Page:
Musings of an urban gardener.
Black raspberries are king in my garden; red raspberries are queen. I've been a bit of a fanatic about raspberries since I picked them as a boy along a railroad bed near here. Mom used them for pies and jams, and I was hooked.
The only problem was I lived, and still live, in a row home in a small Pennsylvania city. Something had to go, and that something was the grass. I pounded wooden stakes into the ground, attached wires at several heights and planted raspberries. I preferred the black ones; Mom liked red raspberries better. Both were planted.
Now 30 years later, my parents are gone, but the raspberries remain. Other small fruits have joined them. On a trip to Austria, I met red currants. Soon several plants of both red and black varieties joined the raspberries. Then I discovered a thornless blackberry. Several plants moved in at the end of the lot.
The house already had an arbor of white Niagara grapes; a previous owner had used them to make wine during Prohibition. When that venerable vine died of old age, I planted a tasty blue Steuben in its place. Now five years later, it covers the old arbor and provides delicious grapes. The birds also love them.
With such limited room, I can't have much of any one thing. I have managed to find room for several elderberry shrubs, and now I'm trying my hand at blueberries and yellow raspberries. So far I get just enough blueberries for my morning cereal.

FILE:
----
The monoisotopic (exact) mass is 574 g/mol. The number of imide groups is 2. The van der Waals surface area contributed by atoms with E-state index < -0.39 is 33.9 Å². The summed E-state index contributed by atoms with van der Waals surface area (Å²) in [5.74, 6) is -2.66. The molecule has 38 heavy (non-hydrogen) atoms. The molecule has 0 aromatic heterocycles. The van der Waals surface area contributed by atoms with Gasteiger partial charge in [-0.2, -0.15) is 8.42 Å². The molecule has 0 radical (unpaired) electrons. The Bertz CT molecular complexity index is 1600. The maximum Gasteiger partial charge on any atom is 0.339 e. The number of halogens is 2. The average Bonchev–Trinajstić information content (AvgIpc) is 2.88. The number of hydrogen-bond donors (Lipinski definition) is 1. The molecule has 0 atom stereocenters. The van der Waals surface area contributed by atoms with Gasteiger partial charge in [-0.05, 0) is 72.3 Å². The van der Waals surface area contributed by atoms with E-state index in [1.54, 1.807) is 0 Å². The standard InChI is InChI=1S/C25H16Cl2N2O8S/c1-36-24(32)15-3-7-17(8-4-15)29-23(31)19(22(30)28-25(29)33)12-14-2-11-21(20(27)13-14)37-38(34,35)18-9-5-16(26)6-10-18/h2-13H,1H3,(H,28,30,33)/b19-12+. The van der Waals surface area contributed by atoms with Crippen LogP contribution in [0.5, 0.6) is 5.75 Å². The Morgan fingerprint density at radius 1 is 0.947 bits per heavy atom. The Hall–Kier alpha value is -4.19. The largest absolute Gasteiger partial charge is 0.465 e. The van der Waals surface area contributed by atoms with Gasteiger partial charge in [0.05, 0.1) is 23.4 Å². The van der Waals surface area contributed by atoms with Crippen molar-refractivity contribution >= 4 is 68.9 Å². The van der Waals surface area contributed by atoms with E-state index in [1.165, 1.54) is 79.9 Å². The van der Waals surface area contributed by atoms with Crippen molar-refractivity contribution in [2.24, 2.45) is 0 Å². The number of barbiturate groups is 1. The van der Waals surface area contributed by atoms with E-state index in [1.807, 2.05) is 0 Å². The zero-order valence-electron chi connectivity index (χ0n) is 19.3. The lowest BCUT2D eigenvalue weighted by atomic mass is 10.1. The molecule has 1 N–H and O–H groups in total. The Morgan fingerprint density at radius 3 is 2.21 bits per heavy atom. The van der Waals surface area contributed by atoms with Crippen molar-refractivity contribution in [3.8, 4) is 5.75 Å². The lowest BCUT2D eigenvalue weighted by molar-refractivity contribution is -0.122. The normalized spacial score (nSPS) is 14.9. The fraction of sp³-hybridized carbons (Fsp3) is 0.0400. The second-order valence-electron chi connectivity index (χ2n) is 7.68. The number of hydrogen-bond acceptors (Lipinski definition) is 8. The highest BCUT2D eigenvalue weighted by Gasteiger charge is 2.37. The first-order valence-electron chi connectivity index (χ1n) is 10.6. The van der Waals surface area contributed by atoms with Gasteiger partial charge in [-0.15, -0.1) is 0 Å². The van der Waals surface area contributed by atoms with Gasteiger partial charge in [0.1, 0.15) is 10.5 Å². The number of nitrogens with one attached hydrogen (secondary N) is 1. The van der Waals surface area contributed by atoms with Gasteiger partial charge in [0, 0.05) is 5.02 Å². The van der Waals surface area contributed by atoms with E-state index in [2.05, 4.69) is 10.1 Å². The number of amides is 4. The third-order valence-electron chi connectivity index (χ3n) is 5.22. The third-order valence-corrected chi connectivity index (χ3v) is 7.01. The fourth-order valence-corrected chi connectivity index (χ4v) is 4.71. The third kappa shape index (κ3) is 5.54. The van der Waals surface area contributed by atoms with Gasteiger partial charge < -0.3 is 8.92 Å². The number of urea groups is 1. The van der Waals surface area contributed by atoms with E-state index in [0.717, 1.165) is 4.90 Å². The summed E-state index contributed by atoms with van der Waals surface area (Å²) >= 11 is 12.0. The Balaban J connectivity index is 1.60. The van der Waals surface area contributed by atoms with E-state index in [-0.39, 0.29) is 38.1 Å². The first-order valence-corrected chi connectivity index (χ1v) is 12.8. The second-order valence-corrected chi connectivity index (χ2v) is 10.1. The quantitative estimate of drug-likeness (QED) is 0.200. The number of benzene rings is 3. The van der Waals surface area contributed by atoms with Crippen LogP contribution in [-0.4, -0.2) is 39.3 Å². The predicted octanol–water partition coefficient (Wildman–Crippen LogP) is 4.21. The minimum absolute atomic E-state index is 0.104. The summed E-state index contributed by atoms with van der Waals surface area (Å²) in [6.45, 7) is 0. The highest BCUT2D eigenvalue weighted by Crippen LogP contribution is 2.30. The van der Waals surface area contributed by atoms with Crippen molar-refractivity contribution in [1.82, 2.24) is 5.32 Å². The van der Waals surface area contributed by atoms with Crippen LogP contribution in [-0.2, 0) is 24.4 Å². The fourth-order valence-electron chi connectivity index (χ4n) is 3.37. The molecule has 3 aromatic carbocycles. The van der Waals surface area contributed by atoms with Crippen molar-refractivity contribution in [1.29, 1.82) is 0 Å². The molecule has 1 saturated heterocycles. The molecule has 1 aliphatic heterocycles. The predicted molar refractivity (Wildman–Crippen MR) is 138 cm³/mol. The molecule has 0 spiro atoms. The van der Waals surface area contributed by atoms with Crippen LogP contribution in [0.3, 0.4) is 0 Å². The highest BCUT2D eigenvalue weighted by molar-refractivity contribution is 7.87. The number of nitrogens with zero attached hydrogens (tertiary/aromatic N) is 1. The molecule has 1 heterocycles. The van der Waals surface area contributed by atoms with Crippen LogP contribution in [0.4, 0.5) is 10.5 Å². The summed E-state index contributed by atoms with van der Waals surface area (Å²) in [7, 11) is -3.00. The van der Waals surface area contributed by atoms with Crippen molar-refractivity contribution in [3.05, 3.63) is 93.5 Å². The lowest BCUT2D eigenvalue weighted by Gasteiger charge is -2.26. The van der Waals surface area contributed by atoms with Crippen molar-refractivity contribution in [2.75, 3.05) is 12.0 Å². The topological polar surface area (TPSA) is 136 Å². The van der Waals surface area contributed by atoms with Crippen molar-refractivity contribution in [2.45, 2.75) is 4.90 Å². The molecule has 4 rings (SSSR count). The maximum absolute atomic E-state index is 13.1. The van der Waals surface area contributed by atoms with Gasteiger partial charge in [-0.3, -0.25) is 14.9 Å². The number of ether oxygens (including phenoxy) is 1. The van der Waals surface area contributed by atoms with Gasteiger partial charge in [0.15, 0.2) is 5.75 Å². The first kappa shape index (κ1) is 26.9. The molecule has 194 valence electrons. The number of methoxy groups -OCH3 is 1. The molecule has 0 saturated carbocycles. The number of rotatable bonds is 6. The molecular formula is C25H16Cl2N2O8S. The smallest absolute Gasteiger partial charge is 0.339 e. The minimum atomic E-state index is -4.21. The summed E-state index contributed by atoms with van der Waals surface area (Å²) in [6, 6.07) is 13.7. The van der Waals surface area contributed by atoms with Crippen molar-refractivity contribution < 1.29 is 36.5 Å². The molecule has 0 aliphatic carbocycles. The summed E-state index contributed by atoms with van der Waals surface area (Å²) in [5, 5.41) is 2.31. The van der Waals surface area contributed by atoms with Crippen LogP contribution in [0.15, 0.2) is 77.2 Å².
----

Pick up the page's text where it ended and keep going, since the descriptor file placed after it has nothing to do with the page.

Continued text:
More than a hobby, I find gardening to be a link to the past and to loved ones. I find comfort in the blue periwinkles that were a gift from a former fiancee. Virginia bluebells remind me of a favorite uncle. Mom always thought of her mother when she saw the white lilies-of-the valley each April. Now I think of her. My father was hopeless in the garden, but he loved his tomatoes, and I honor his memory by growing several plants each summer. Poppies remind me of the Great War veterans I've known.
My garden is now certified as a wildlife sanctuary through a program sponsored by the National Wildlife Federation. (Rules and applications may be found at their Web site at www.NWF.org, click on "Outside in Nature.")
I expect I'll continue gardening in the city until retirement, when I hope to move to a home in the country with more land. Until then, friends will continue to chuckle at my urban wilderness. Others will refuse to accept gifts of the young plants that result when I thin the garden. But I know they really appreciate it when I give them a jar of black currant jam from my garden.